X-ray Photographer: Elizabeth Fleischmann

Historical Essay

by Mary Brown, 1997


Elizabeth Fleischmann using a portable fluroscope prior to her death in 1905.

Photo: Peter Palmquist collection

By far the most unusual and overlooked San Francisco photographer is Miss Elizabeth Fleischmann, who in 1896 opened California's first X-ray photography laboratory. She is widely credited as being the foremost expert in X-ray photography of her time. A high-school dropout who taught herself the little-known art of radiography, Elizabeth is featured in an extensive article in the June 1900 San Francisco Chronicle titled "The Woman Who Takes The Best Radiographs":

"Miss Fleischmann's radiographs excel for many reasons ... Her nice adjustment of the ray according to the density of character of the object which she desires to photograph, is an art in itself. Then, she never fails to take the radiographs at just the proper angles, so that when we have two, taken from different points of view, to guide us in an operation, we can rely upon them with absolute certainty. We have never failed to go straight to a foreign body imbedded in the human anatomy which is shown by her radiographs ... Add to this the fact that she has never yet burned anyone in the least while applying the ray.

"The process of taking radiographs is a very simple one, much less complex in some respects than the ordinary process of solar photography. The object is placed upon the sensitive plate which is to be the negative, and the rays of the Crookes tube are directed downward upon and through it for a brief time, penetrating all woven fabrics as if they were mere vapor, piercing the flesh which appears in the radiograph as a faint film, passing through cords and muscles and bones with varying facility, the result showing the exact degree of resistance offered by all these substances; when the rays find a metallic substance, offering an absolute barrier to their progress, they leave the latter as a black shape on the radio- graph. The principle is as simple and elemental as the shadows thrown upon the ground by sunlight or electric lights, but the radiograph which shall serve the delicate uses of surgery and be an infallible guide for an operation on which hang life and death, requires a consummate skill, experience, and a fineness of judgment and perception which is almost like a sixth sense."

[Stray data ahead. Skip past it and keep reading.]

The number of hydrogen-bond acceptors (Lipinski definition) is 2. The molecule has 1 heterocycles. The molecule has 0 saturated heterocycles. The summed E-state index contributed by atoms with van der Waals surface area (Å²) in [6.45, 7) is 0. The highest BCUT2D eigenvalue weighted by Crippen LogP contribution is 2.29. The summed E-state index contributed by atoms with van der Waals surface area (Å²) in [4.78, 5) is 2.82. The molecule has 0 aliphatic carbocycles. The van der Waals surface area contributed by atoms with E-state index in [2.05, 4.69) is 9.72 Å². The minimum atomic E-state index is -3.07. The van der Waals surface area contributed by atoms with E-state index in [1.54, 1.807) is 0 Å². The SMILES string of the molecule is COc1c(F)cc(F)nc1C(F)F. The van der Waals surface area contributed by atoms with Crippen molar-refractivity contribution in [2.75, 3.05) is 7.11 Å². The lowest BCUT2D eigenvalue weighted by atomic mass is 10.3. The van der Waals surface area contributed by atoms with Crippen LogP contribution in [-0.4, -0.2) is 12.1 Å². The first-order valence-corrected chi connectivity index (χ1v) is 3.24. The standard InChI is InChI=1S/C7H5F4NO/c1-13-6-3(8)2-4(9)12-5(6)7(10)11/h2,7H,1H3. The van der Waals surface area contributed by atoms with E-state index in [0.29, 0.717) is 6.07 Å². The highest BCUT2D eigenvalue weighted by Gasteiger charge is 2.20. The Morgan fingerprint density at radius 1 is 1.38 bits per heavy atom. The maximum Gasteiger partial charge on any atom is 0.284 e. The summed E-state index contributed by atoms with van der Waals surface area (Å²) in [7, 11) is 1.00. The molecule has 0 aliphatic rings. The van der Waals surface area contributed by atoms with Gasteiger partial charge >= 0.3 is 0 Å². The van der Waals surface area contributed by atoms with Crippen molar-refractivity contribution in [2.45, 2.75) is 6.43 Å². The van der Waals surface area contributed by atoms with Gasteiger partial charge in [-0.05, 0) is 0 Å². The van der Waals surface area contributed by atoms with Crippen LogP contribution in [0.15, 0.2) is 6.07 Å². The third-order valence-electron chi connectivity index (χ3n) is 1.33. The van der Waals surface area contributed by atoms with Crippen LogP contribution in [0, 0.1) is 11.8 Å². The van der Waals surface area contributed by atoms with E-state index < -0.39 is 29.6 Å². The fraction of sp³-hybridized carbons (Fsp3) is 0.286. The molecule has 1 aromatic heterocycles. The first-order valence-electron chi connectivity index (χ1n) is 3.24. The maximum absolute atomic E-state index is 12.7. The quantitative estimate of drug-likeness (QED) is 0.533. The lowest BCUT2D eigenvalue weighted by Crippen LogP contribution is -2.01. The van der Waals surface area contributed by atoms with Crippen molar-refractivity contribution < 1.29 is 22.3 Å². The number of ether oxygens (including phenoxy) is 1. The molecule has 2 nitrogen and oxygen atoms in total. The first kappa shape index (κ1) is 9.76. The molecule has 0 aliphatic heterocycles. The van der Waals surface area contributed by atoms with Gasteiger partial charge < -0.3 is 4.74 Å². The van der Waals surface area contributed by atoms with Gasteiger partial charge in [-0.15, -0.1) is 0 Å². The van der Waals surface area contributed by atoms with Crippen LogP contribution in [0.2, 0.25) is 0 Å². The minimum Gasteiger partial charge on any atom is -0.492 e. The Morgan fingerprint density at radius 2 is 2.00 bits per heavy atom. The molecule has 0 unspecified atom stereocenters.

Elizabeth Fleischmann.jpg

Elizabeth Fleischmann

During the Philippine War, Elizabeth took X-rays of the wounded soldiers who were transported to San Francisco. She located their bullets and splinters, and became indispensable to Army surgeons. When Elizabeth's fame as the one of the greatest experts in radiography grew, her X-rays attracted the attention of the Army Surgeon General who rated her work as the best known.

Elizabeth is most known for her work on wounded humans, but she also experimented by taking radiographs that were clearly valued for their artistic rather than diagnostic merit. Some of her X-ray photographs were featured in Camera Craft magazine and even the Chronicle noted: "Radiography is varied in its applications, having its light as well as its serious side. It reveals the bony structure of living animals with remarkable fidelity. The gauzy anatomy of the frog, the delicate articulation of the snake, become things of beauty beneath its power... The radiograph was recently employed to show the exact contortions of the wee grub, which produces the strange antics of the Mexican jumping bean."

In her time, X-ray photography was viewed as a potential cure all, it was even hoped to be an effective cure for cancer the "most dreaded disease of the century." By 1900 Elizabeth had several cancer patients under her care. Unfortunately not much was known about the lethal side effects of producing X-rays. Elizabeth lost an arm due to radiation poisoning and in August, 1905 she lost her life. The San Francisco Chronicle obituary wrote that she died "after suffering for months from injuries sustained in the pursuit of her profession as a radiographer. In her demise the community loses one of the most admirable women of science and of the most ardent workers in the interests of afflicted humanity."

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